Robert Redford plays Johnny Hooker, a Depression-era grifter who enlists famed con-man Henry Gondorff (Paul Newman) to help plan revenge against Doyle Lonnegan (Robert Shaw), the mob boss who murdered Hooker’s partner. The two plan an elaborate scheme to take down Lonnegan and round up a team of other swindlers, all of whom have been similarly wronged by the kingpin and are more than happy to aid in Lonnegan's destruction. Sweet revenge is one good reason to call a bunch of crooks together for the ultimate con. The other is just to say you pulled it off with guys who have names like JJ Singleton, Kid Twist, Eddie Niles, and Erie Kid.
7. The Italian Job (1969)
The stylish original version stars Michael Caine as Charlie Croker, a charming crook fresh out of the clink who promptly begins planning the biggest heist of his life: $4 million in gold bars. The Italian Job requires a well-devised plan, so Charlie convinces Mr. Bridger (Noël Coward), a British crime boss, to be his investor. Bridger also supplies Charlie with a team to aid in the heist: getaway drivers (resulting in one of the more-memorable movie car-chases, involving a fleet of Mini Coopers), an electronic expert, and even comedian Benny Hill, who plays a computer whiz named Professor Peach.
8. The Avengers (2012)
Mark Ruffalo (a.k.a. Bruce Banner, a.k.a. the Hulk) once called this admitted box-office juggernaut "my generation's Hamlet," so there's that. When prodigal Asgardian superson Loki stirs up trouble in the multiverse, S.H.I.E.L.D. director Nick Fury must assemble the Avengers — an exceptionally powerful team consisting of so, so many superheroes.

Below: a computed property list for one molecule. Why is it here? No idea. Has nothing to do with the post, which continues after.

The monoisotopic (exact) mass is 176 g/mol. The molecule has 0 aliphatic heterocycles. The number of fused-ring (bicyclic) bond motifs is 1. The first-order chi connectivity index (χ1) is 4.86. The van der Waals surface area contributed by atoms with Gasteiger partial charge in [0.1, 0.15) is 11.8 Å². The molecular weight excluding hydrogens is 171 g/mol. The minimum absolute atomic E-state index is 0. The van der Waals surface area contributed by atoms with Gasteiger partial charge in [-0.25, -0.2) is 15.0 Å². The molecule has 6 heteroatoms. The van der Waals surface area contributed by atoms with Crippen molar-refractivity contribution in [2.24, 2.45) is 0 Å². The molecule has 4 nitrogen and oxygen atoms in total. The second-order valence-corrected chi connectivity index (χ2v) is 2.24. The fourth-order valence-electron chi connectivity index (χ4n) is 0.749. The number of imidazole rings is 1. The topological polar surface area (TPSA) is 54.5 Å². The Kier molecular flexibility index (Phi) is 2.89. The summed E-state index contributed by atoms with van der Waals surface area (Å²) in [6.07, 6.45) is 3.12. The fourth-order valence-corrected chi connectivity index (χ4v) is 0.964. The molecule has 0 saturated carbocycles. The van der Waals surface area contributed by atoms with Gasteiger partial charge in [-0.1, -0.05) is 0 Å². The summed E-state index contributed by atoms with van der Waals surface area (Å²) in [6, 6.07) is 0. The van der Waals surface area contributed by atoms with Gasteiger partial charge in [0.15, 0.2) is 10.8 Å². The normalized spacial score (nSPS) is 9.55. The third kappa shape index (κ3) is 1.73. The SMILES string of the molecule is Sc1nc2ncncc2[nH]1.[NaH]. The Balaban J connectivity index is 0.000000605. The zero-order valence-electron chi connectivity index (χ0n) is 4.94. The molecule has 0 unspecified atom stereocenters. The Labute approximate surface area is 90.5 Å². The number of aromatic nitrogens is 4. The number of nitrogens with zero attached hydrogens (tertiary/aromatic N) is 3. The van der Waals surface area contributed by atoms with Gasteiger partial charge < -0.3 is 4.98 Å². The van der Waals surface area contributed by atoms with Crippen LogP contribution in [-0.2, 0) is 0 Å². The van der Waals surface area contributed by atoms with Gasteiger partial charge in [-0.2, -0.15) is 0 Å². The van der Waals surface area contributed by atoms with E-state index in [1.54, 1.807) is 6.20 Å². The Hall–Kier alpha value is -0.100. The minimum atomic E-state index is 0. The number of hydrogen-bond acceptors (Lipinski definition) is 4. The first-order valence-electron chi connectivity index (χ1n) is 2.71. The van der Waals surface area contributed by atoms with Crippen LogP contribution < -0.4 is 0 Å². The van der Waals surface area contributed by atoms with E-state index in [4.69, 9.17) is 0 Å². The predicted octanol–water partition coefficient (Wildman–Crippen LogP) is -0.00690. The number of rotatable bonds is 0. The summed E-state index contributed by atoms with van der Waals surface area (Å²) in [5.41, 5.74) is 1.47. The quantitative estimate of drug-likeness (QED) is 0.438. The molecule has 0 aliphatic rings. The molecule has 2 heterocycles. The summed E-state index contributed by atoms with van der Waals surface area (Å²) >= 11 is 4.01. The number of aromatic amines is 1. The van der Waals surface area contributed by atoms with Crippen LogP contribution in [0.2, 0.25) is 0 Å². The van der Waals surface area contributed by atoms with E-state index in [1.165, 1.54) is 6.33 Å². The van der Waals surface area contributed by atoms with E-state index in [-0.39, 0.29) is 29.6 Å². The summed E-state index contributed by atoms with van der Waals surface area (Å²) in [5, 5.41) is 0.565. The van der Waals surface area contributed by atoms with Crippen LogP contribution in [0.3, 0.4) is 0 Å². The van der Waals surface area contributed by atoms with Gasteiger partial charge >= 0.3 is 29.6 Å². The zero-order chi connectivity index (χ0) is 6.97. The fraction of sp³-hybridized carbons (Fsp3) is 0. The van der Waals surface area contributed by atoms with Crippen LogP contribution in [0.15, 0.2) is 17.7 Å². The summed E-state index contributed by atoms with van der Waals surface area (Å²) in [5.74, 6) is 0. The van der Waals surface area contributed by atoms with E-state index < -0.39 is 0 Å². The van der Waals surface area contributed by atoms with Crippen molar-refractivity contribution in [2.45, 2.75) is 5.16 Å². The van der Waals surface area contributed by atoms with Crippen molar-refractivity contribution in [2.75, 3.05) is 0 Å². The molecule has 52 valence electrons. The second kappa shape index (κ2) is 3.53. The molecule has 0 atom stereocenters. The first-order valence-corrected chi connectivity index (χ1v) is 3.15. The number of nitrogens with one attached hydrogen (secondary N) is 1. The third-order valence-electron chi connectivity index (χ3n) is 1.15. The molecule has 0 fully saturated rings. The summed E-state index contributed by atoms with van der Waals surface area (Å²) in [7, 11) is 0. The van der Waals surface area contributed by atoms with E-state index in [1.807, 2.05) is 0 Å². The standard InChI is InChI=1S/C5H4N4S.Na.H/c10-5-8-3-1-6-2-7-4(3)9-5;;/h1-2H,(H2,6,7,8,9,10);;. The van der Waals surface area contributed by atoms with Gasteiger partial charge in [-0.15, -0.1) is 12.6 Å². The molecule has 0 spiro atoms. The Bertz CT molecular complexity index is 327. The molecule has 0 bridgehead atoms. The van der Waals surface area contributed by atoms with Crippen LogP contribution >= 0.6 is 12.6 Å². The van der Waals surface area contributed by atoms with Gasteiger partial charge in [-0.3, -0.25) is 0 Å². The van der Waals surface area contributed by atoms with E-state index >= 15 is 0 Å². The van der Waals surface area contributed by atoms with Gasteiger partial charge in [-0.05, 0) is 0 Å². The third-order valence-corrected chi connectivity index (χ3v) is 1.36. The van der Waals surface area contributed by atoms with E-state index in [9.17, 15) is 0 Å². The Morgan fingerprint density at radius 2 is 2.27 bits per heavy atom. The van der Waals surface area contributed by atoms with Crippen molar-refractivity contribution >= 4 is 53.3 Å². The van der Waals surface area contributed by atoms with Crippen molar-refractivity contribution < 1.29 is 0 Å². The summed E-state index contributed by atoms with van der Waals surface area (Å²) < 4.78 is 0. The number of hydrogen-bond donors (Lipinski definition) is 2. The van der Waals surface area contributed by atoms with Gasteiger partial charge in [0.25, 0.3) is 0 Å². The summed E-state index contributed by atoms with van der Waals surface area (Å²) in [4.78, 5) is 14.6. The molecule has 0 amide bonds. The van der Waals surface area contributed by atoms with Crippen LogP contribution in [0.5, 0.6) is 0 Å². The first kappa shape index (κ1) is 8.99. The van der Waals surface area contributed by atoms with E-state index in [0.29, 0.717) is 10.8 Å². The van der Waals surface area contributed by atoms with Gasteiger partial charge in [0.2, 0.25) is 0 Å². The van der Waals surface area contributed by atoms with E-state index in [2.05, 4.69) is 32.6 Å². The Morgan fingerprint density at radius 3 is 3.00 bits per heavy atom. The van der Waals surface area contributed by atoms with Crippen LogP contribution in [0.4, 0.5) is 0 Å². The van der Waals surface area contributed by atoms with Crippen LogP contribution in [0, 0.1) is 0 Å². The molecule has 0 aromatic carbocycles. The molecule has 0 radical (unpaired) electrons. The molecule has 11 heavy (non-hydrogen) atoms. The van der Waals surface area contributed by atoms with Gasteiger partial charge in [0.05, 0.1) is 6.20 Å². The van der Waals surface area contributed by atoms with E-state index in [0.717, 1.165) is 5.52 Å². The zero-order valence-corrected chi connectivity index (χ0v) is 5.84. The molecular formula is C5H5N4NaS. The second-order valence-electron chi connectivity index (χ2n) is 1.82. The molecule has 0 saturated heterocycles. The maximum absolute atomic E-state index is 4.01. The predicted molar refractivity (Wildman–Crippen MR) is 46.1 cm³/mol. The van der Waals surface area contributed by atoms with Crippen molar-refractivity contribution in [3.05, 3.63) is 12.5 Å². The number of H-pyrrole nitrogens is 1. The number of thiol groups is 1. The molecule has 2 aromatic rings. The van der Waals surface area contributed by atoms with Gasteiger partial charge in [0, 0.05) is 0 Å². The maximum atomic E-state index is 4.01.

9. Reservoir Dogs (1992)
It's hard to decide which is the best part of Quentin Tarantino’s classic breakout flick about a diamond heist gone horribly awry. Is it the ensemble cast featuring Harvey Keitel, Tim Roth, Steve Buscemi, Michael Madsen, and Tarantino himself? Is it their matching slick suits? Is it their Crayola-themed aliases? Roth's epically drawn-out death plot? If you can't make a choice, don't come whining to Mr. Pink about it.
10. Armageddon (1998)
An asteroid is heading straight towards Earth, threatening the extinction of all life on the entire planet. NASA enlists the world’s No. 1 deep-sea driller (does this person actually exist?) Harry Stamper (Bruce Willis) to help split the asteroid in half, thereby redirecting its path. To help him, Stamper recruits fellow oil-rig mates Ben Affleck, Steve Buscemi, Michael Clarke Duncan, Will Patton, and Owen Wilson to risk their lives for the mission.
11. The Perfect Score (2004)
Before Scarlett Johansson and Chris Evans became Avengers, they were just doing what normal teens do: devising a plan to steal the answers to the SATs. The pair team up with fellow high-score-seeking students to pull off the scheme, including a stoner, a lovestruck classmate, and a star player on the basketball team. It’s like if the kids from The Breakfast Club got together to actually do something about their futures.
12. The Holy Mountain (1973)
Alejandro Jodorowsky's acid-trip of a film centers on a select group of rich and powerful people, each representing an astrological planet, who come together for a quest to discover the secret of immortality. Unlike the other films, this team is not chosen for their specialized knowledge and skills, but perhaps because they represent the worst qualities of the human species: the insatiable greed for material things. What other clique would be more perfect to discover the secret of eternal life?
13. The Usual Suspects (1995)
A pair of thieves, a corrupt ex-cop, a hijacker, and a disabled con-man meet in a police lineup for a crime none of them committed, and they decide to commit some actual crimes together in order to get revenge, because why not? But is this apparently newly formed gang of miscreants a product of random happenstance ... or something else entirely?